Osheaga 2018. Photo by Cindy Lopez
Our cultural pundits are ready to sound the death knell for the music festival. In the last year, Pitchfork has asked if line-ups are getting worse, The Washington Post has wondered if there are too many festivals and Paste has said we’ve reached peak festival. What’s concerning is that the numbers back these thinkpieces up.
A panel was held on Saturday afternoon at Rialto Piccolo (a POP Symposium, part of the POP Montreal festival) to dissect this worrying phenomenon. While the event was billed under the question of “Has the festival bubble burst?” the discussion revolved around the five panelists’ (festival organizers) thoughts on how to keep festivals alive.
Melissa Auf der Maur, former Hole and Smashing Pumpkins bassist and the co-founder of Basilica Hudson SoundScape festival, believed the remedy was a place-based festival culture, one that rooted itself within and promoted “four blocks” of a city. SoundScape takes this to the extreme — it is 24 hours long and offers attendees the option to spend it all at the Basilica Hudson, a former factory.
Ottawa Explosion Weekend co-founder Emmanuel Sayer agreed with Auf der Maur’s sentiment, explaining that his festival encourages (well — encouraged, it was folded by the founders this year) attendees to explore the city and experience its DIY arts scene, not just its venues.
Experiences that feel personal and not artificially corporate are everything, according to Eric Barleen, talent buyer at Another Planet Entertainment. Barleen handles bookings for mainstream festivals like Treasure Island, Life Is Beautiful and Outside Lands.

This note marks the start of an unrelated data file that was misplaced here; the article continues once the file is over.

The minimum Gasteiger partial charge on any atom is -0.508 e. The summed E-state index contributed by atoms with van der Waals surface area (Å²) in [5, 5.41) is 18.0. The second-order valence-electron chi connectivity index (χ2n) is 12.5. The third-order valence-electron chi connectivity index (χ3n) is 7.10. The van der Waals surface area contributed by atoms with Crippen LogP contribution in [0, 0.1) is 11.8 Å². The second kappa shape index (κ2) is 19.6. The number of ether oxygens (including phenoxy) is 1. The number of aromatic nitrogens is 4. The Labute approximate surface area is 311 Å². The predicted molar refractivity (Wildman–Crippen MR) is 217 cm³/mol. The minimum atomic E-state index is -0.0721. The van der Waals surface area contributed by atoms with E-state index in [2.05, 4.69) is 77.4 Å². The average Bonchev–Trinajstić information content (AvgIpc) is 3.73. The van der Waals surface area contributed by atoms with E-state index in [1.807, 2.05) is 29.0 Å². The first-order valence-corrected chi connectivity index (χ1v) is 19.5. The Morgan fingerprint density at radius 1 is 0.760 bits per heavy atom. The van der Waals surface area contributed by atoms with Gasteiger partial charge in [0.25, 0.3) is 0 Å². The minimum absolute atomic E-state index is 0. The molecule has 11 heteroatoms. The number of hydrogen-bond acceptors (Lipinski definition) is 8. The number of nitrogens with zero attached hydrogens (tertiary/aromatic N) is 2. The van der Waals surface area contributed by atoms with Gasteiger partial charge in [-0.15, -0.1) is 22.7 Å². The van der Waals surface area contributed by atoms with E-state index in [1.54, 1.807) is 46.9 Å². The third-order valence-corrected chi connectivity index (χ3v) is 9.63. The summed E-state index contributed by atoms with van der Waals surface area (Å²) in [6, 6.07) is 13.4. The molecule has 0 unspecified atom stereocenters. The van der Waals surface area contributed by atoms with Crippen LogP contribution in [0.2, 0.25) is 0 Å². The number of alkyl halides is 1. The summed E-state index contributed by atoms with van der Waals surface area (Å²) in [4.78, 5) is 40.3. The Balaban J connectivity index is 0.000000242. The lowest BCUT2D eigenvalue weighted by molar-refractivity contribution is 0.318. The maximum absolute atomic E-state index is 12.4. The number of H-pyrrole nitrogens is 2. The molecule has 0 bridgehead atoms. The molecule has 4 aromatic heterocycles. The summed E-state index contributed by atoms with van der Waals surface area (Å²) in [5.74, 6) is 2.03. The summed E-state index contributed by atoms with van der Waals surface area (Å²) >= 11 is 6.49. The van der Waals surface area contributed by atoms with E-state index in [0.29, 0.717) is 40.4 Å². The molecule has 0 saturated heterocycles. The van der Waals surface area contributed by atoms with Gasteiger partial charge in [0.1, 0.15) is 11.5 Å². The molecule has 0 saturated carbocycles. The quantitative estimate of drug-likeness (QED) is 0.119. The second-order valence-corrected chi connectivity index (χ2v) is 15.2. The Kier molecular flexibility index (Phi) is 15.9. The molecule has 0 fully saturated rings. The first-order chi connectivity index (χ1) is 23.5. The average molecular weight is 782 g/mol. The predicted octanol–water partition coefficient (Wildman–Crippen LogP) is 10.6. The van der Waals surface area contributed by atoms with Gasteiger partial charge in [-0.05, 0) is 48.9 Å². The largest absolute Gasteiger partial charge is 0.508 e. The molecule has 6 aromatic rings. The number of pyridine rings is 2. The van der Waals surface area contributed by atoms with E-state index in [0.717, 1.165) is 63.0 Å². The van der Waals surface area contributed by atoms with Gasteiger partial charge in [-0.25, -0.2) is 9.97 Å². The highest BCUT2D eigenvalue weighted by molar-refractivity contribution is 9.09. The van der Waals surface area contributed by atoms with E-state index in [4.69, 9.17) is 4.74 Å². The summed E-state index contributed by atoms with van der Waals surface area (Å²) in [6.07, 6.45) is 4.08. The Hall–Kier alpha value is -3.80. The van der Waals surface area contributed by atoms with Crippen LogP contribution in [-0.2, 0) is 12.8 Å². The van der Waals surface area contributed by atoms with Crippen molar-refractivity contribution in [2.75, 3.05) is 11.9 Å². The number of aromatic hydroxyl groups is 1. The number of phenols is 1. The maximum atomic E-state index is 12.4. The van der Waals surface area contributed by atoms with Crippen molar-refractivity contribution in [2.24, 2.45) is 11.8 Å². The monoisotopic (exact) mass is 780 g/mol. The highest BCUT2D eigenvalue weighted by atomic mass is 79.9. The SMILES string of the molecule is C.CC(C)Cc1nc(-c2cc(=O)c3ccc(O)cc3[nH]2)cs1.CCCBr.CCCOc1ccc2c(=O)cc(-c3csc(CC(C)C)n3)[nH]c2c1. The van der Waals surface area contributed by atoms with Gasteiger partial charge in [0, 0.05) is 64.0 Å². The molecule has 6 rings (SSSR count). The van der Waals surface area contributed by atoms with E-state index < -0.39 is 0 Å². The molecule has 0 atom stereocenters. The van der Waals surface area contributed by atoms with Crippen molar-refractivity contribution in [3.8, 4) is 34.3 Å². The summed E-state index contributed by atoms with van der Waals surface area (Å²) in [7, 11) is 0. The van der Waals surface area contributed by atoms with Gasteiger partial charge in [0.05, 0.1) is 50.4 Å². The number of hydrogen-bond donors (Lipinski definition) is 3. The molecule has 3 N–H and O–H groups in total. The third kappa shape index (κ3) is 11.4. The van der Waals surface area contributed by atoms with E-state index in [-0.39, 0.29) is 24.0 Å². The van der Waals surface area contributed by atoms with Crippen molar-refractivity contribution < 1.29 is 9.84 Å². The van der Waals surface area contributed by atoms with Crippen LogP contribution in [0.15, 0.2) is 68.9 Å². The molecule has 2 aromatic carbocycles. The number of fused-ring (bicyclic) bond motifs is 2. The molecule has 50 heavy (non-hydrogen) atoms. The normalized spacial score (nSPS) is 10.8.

He highlighted the need for festivals to incorporate unique food, local wineries and breweries, original art, workshops and seminars to ensure that the festival transcends its line-up. Barleen recalled hearing that someone didn’t like a line-up to one of his festivals but still bought tickets for the overall experience. This, he says, is what every festival should aim for.
Samir Baijal, the artistic director of Guelph’s Hillside Festival, spoke of his desire for the audience to “check their taste at the door.” As the entertainment programmer for the University of Guelph, Baijal deals primarily with students, a cohort seemingly evenly split between those that look at a line-up as a chance to discover new acts and those who look at it for talent they know.
Baijal emphasized that students are the lifeblood of any successful festival. It is thus the bills that balance up-and-comers with relatively established acts that are most appealing. Still, Auf der Maur stressed the importance of having as many smaller acts as possible, since festivals also serve as a place where new acts can meet each other and make new industry connections.
The discussion was occasionally moved along by audience questions. One person asked the panel what they were doing to ensure women and people of colour were being properly represented.
Dana Beeler, who programs a variety of festivals in Halifax, said it’s a necessity that all line-ups she works on have equal representation, which factors into her booking decisions. Representation is clearly a moral imperative; beyond that, diverse line-ups attract bigger, more varied audiences.
Beeler’s answer got to the core of the problem that organizers must deal with: how to run a sustainable festival that’s also moral, artistic and personal (that is, non-corporate). The panelists’ prescriptions make sense in theory, but recent history suggests otherwise.
Sasquatch! Festival, for example, was in line with all these suggestions but that wasn’t enough. It was cancelled this year and has an uncertain future.
Perhaps there is not one single formula for a flourishing festival but a long, season-after-season process to find out what works. With higher-ups focusing on what makes the most money fastest, that possibility doesn’t bode well for less-established festivals. ■